Making Sense out of Stereotypes


Making Sense out of Stereotypes


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Stereotypes and Predjudices

By Jeffrey A. Singer

The stereotype is a printer's aid. This one-piece plate, cast in type metal from a mold taken of a printing surface, produces an unvarying form or pattern, having no individuality. It speeds the process of producing printed material.

People use stereotyping to speed up thought processes in their daily lives only they use a cognitive matrix instead of type metal. They attribute a set of complex characteristics to individuals they barely know based on preconceived notions. This saves time anticipating the conduct of others of their responses to ideas and actions.

But this racial or ethnic stereotyping is a collectivist way of thinking. It judges a person, not by his own character and actions, but by the characters and actions of a collective of ancestors as if values and character are determined before one is born. It is based implicitly on the irrational and discredited doctrine of inherited, innate knowledge. So while stereotyping may provide cognitive shortcuts, it leads to false conclusions. It is an obstacle to human thought and social progress.

Still, most stereotypes did not arise in a vacuum. They usually developed after a behavior pattern or trait was seen with great frequency and consistency among several members of a racial or ethnic group. The mental process of generalization produced the stereotype. Some stereotypes are positive and some are negative. All are irrational and anti-individualist.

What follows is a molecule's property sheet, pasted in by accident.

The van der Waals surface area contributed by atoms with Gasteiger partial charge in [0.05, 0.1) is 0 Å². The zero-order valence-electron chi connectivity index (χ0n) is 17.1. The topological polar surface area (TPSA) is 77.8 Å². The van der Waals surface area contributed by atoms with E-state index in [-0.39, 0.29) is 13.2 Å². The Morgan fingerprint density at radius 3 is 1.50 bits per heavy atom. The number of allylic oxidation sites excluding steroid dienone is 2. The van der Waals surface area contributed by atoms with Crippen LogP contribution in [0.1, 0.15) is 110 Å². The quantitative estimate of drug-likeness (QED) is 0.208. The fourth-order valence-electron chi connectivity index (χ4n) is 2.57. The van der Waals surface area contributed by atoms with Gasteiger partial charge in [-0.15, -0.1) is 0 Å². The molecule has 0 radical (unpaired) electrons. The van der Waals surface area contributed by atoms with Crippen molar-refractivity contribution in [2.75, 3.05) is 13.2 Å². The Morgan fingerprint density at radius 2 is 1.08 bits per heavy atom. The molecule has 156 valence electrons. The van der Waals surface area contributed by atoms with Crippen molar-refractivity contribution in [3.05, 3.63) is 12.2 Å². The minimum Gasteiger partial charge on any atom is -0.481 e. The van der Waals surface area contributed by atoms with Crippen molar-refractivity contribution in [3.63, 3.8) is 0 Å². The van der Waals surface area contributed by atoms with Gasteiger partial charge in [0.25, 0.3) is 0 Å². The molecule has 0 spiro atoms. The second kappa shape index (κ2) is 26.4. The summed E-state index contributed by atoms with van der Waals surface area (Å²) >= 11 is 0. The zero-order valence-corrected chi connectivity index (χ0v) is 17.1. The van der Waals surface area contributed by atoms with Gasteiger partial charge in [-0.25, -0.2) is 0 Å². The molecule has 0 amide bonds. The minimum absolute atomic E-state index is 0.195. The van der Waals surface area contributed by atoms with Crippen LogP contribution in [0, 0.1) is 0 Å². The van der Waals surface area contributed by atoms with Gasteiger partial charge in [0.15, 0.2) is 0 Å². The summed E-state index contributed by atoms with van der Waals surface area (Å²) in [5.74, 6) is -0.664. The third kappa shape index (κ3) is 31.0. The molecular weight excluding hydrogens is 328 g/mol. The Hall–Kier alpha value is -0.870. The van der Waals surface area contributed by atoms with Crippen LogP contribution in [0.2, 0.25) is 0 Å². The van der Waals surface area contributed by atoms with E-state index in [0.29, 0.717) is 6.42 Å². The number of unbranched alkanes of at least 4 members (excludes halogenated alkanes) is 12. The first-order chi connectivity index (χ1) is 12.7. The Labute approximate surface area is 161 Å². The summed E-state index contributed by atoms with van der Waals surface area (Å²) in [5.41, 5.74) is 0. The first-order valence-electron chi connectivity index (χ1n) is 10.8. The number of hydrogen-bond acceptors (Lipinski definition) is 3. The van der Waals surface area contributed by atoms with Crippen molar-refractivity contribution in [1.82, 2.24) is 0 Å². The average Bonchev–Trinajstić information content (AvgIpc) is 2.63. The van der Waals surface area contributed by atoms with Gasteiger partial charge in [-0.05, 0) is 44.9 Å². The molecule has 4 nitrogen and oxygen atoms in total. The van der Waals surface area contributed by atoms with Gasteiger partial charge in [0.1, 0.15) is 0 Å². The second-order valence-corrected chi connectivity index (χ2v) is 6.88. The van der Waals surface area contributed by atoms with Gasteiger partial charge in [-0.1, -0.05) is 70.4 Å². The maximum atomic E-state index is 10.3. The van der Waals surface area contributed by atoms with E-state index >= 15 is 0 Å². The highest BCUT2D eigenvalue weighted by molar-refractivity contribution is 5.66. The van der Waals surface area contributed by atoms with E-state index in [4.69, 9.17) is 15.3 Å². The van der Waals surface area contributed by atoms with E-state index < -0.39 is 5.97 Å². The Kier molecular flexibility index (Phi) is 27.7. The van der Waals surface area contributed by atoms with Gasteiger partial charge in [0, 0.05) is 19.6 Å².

Thomas Sowell, economist and historian at Stanford University's Hoover Institution, investigated the roots of ethnic and racial stereotypes in his 1981 book ETHNIC AMERICA. Many Jewish stereotypes are understood by viewing history.

Jews have been stereotyped as being adept money handlers. In medieval Europe, many governments restricted usury and money handling to Jews and Arabs, believing it a practice morally inappropriate for Christians. Jews were barred entry into many other fields. Those who were competent financiers were most likely to succeed in a society where they were essentially persona non grata .

Jews learned by experience to develop skills in professions dependent on intellectual talents teachers, doctors, lawyers, accountants. In a Europe where Jews were always considered resident-aliens, subject to expulsion or expropriation at the whim of the political class, it made sense to have a livelihood not tied to the ground. Thus, a Jew in exile can resume his profession and offer a scarce and valuable service wherever expulsion lands him.

These money handling and intellectual skills often gained favor with political power holders, bringing individual or group protection. Many actually became tax collectors or other government officials and advisors. But it also made Jews hated by enemies of the regime, and especially likely to become targets in the event of an overthrow.

For much of European history, dangers of popular resentment made it inadvisable for Jews to display any wealth or even evidence of prosperity. The need to flee at a moment's notice made it a bad idea to keep whatever they had accumulated in immobile forms, and more sensible to have it in gold or jewelry

Viewed in this light, it is easy to understand the origins of the stereotypes of Jews as being miserly, as cunning and opportunistic money handlers, and as making excellent doctors, lawyers and teachers.